ROANOKE, Va. (WFXR) — School districts around southwest and central Virginia are continuing with their safety efforts following recent incidents of firearms being reported at schools. According to officials, one of the most important things people can do to help protect students and staff is to speak up about threats.

On Monday, Aug. 29, the Lynchburg Police Department announced that a minor accused of trespassing at E.C. Glass High School and shouting that he had a firearm in his possession was arrested.

That same day, school officials in a neighboring locality discovered that a student brought a BB pistol — which was modified to look like a handgun — into the Amherst Education Center.

Amherst County Public Schools Superintendent William Wells credits the people who spoke up to staff members for the safety of the students and teachers.

“We became aware through people contacting us and letting us know that the situation had occurred,” Wells said.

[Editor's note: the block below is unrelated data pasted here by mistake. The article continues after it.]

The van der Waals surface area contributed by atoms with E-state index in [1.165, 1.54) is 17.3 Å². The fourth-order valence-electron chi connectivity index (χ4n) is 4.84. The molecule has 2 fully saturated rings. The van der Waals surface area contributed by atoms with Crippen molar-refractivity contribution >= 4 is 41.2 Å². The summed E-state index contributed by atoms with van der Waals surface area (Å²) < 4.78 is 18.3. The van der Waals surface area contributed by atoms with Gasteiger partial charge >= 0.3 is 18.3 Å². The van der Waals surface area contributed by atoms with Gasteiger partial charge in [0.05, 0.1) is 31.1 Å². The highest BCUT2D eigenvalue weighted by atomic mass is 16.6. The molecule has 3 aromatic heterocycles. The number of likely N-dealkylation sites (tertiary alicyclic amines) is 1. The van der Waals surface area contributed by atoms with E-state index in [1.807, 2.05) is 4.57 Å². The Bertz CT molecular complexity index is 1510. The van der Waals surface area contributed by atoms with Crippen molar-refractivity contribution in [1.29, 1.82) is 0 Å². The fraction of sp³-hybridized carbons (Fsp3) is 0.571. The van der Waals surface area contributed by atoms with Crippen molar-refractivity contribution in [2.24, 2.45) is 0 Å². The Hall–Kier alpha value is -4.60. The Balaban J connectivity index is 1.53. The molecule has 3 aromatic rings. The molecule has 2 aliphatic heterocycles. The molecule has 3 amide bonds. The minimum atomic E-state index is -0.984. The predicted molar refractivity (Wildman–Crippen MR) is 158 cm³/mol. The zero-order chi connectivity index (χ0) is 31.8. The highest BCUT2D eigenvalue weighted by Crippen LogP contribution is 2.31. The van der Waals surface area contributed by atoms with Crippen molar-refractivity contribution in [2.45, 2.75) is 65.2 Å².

“It takes all of us working together to do this, and if they hear of something or know of something in the community that might impact the schools, to please notify us so we can be aware of it, and that way we can take appropriate action if need be.”

In another part of southwest Virginia, Roanoke City Public Schools just started classes on Tuesday, Aug. 23 and hasn’t seen any incidents so far, but officials say they plan to put a 24/7 tip line in place over the coming weeks.

“Families, students, or the community will be able to text, email, or place a phone call and then that is monitored 24 hours a day, seven days a week so that we can make sure we are aware of any situations that come in that need immediate assistance,” explained the district’s chief communications and community engagement officer, Kelly Sandridge.

Sandridge encourages members of the Roanoke City Schools community to reach out if they have firearms in their homes. She says it’s important that those guns stay locked up so students cannot access them.

Both Roanoke City and Amherst County officials say that school safety begins at home.

“Have some of those conversations because really, these things are coming from home, for the most part, one way or the other,” said Wells. “Check on your kids, get involved, go through their bags, go through their social media.”

Wells adds that people can call or message Amherst County Public Schools anonymously to share tips.

School officials also ask parents to make sure students are aware of the code of conduct as they continue classes this school year.